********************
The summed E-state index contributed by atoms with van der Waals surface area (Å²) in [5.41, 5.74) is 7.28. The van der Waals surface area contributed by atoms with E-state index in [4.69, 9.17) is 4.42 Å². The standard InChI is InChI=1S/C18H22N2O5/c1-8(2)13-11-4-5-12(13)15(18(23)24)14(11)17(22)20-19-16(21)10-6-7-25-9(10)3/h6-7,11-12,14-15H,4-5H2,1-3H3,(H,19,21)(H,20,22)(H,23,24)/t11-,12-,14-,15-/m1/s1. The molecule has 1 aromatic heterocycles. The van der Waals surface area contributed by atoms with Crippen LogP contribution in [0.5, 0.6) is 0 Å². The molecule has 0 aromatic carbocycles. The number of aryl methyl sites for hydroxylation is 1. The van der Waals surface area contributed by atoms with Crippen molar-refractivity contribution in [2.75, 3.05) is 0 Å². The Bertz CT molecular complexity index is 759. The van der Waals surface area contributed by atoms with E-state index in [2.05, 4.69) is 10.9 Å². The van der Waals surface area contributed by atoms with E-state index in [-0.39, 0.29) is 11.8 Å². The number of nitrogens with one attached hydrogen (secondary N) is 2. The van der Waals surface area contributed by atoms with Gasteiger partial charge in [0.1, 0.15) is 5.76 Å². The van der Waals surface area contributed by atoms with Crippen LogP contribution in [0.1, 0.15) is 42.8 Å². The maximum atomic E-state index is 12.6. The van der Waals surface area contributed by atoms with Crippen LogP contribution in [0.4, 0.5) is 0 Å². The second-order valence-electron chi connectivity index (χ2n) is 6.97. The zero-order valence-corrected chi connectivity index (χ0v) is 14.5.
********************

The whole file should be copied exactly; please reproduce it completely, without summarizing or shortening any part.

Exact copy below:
The summed E-state index contributed by atoms with van der Waals surface area (Å²) in [5.41, 5.74) is 7.28. The van der Waals surface area contributed by atoms with E-state index in [4.69, 9.17) is 4.42 Å². The standard InChI is InChI=1S/C18H22N2O5/c1-8(2)13-11-4-5-12(13)15(18(23)24)14(11)17(22)20-19-16(21)10-6-7-25-9(10)3/h6-7,11-12,14-15H,4-5H2,1-3H3,(H,19,21)(H,20,22)(H,23,24)/t11-,12-,14-,15-/m1/s1. The molecule has 1 aromatic heterocycles. The van der Waals surface area contributed by atoms with Crippen LogP contribution in [0.5, 0.6) is 0 Å². The molecule has 0 aromatic carbocycles. The number of aryl methyl sites for hydroxylation is 1. The van der Waals surface area contributed by atoms with Crippen molar-refractivity contribution in [2.75, 3.05) is 0 Å². The Bertz CT molecular complexity index is 759. The van der Waals surface area contributed by atoms with E-state index in [2.05, 4.69) is 10.9 Å². The van der Waals surface area contributed by atoms with E-state index in [-0.39, 0.29) is 11.8 Å². The number of nitrogens with one attached hydrogen (secondary N) is 2. The van der Waals surface area contributed by atoms with Gasteiger partial charge in [0.1, 0.15) is 5.76 Å². The van der Waals surface area contributed by atoms with Crippen LogP contribution in [0.1, 0.15) is 42.8 Å². The maximum atomic E-state index is 12.6. The van der Waals surface area contributed by atoms with Crippen LogP contribution in [0.4, 0.5) is 0 Å². The second-order valence-electron chi connectivity index (χ2n) is 6.97. The zero-order valence-corrected chi connectivity index (χ0v) is 14.5.